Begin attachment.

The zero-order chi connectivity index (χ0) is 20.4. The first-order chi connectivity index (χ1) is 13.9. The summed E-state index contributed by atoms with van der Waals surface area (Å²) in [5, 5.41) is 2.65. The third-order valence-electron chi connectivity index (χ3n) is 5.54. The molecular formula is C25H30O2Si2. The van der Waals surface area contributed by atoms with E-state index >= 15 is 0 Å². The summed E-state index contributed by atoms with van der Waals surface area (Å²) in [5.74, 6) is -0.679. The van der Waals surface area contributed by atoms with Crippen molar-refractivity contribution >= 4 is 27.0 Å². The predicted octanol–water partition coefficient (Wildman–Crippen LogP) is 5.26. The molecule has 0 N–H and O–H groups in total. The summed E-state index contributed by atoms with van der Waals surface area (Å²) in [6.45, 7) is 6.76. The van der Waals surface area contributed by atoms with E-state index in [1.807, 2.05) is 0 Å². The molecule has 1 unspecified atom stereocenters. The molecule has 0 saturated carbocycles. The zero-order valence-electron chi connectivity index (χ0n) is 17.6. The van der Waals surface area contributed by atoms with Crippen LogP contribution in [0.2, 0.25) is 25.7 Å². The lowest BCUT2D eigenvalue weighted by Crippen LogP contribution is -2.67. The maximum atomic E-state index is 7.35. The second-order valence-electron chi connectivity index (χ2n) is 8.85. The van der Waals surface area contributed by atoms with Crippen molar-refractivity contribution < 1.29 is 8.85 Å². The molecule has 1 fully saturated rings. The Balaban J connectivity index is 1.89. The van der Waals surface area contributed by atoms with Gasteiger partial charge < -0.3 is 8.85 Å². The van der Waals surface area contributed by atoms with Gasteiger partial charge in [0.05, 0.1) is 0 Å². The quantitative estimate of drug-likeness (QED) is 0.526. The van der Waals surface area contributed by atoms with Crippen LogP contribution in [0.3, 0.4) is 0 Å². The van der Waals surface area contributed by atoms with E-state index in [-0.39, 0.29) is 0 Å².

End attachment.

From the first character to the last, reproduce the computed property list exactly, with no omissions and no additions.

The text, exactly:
The zero-order chi connectivity index (χ0) is 20.4. The first-order chi connectivity index (χ1) is 13.9. The summed E-state index contributed by atoms with van der Waals surface area (Å²) in [5, 5.41) is 2.65. The third-order valence-electron chi connectivity index (χ3n) is 5.54. The molecular formula is C25H30O2Si2. The van der Waals surface area contributed by atoms with E-state index >= 15 is 0 Å². The summed E-state index contributed by atoms with van der Waals surface area (Å²) in [5.74, 6) is -0.679. The van der Waals surface area contributed by atoms with Crippen molar-refractivity contribution >= 4 is 27.0 Å². The predicted octanol–water partition coefficient (Wildman–Crippen LogP) is 5.26. The molecule has 0 N–H and O–H groups in total. The summed E-state index contributed by atoms with van der Waals surface area (Å²) in [6.45, 7) is 6.76. The van der Waals surface area contributed by atoms with E-state index in [1.807, 2.05) is 0 Å². The molecule has 1 unspecified atom stereocenters. The molecule has 0 saturated carbocycles. The zero-order valence-electron chi connectivity index (χ0n) is 17.6. The van der Waals surface area contributed by atoms with Crippen LogP contribution in [0.2, 0.25) is 25.7 Å². The lowest BCUT2D eigenvalue weighted by Crippen LogP contribution is -2.67. The maximum atomic E-state index is 7.35. The second-order valence-electron chi connectivity index (χ2n) is 8.85. The van der Waals surface area contributed by atoms with Crippen molar-refractivity contribution < 1.29 is 8.85 Å². The molecule has 1 fully saturated rings. The Balaban J connectivity index is 1.89. The van der Waals surface area contributed by atoms with Gasteiger partial charge < -0.3 is 8.85 Å². The van der Waals surface area contributed by atoms with Gasteiger partial charge in [0.05, 0.1) is 0 Å². The quantitative estimate of drug-likeness (QED) is 0.526. The van der Waals surface area contributed by atoms with Crippen LogP contribution in [0.3, 0.4) is 0 Å². The van der Waals surface area contributed by atoms with E-state index in [-0.39, 0.29) is 0 Å².